There Is No Good Argument For The Teen Wage
Hanna Brooks Olsen

As john below has indicated, “small” business owners are always complaining about having to pay anyone a “reasonable” wage — such as a minimum wage. Every small business owner complains about their costs to run the business, having to pay for healthcare, taxes, etc. Any way that a small business owner (and large corporations) can find to not pay high(er) employee wages/costs, they will. Owners themselves often need to put in a lot of time just to keep solvent — at least that’s what I’m told. Even if their business is quite profitable, they do not necessarily feel compelled to share that with their employees. In the dark ages of the late 60s and early 70s I worked as a secretary/admin. assistant and made about $8,000/yr. My boyfriend, then husband, belonged to a union and made almost $35,000 for doing manual labor. When I went back to work in the 90s, the corporation I worked for required the office managers to keep employee costs at 4% of budget — 4%!! Increases in wages were often frozen for several months at a time and if bonuses were given out, the women got the smallest bonuses — of course. All this while the company, and our office in particular, did very well. Women and children (including teenagers) have been underpaid for eons, while the CEOs of the world have seen their paychecks increase outrageously, mostly at the expense of those who work for them. With large segments of the population (business owners and politicians especially) resisting changing the status quo, there has been little progress. The reality of low wages for many, not just teenagers, is ignored in favor of keeping the status quo for the few. While I empathize with your argument, women as a whole need to recognized for their work’s actual worth before teenagers.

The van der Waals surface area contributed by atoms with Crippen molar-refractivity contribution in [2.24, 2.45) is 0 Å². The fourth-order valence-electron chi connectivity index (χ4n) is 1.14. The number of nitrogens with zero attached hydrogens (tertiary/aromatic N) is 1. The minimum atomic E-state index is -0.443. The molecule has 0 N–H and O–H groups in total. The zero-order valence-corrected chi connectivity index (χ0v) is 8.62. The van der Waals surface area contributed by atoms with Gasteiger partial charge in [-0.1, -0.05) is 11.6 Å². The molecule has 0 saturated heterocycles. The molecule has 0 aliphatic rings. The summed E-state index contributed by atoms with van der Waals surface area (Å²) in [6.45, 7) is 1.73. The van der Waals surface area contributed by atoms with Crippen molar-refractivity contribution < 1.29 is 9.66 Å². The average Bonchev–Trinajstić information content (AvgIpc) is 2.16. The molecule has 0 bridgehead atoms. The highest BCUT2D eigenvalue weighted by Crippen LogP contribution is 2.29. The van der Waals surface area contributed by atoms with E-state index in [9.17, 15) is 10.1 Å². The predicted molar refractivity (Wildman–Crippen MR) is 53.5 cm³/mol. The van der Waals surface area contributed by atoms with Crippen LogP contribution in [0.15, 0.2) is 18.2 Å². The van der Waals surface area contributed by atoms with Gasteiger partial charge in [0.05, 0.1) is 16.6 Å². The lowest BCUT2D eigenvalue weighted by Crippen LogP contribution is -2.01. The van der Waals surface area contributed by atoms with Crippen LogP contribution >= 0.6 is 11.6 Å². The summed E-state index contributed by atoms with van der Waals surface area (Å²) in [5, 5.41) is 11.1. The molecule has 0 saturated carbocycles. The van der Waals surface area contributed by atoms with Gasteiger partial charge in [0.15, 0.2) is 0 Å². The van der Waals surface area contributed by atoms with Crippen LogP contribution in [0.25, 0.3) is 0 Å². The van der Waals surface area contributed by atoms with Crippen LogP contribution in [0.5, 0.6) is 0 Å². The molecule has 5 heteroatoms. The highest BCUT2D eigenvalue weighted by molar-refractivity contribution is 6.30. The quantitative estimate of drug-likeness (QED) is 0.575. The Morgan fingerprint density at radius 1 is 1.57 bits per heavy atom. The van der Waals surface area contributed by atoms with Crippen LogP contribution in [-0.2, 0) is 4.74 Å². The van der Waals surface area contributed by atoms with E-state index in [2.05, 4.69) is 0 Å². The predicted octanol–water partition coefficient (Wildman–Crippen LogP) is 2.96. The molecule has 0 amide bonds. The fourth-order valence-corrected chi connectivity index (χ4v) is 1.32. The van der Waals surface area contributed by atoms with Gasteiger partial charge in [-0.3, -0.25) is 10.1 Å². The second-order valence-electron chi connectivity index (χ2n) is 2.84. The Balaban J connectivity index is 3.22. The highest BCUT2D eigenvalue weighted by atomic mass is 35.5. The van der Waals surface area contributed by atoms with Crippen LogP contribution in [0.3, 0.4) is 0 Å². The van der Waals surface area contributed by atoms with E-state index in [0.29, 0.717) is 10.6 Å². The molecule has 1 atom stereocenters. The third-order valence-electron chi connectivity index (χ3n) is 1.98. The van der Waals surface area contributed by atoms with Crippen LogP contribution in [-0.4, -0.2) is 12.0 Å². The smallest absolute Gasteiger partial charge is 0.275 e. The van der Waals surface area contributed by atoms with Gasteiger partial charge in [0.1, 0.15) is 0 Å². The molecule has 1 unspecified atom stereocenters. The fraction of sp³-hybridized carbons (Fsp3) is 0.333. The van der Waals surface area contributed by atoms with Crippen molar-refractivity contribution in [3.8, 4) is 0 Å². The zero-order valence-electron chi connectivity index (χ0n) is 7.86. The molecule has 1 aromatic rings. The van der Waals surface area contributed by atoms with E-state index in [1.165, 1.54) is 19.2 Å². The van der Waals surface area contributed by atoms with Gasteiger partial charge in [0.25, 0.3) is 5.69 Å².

Like what you read? Give stephanie sewell a round of applause.

From a quick cheer to a standing ovation, clap to show how much you enjoyed this story.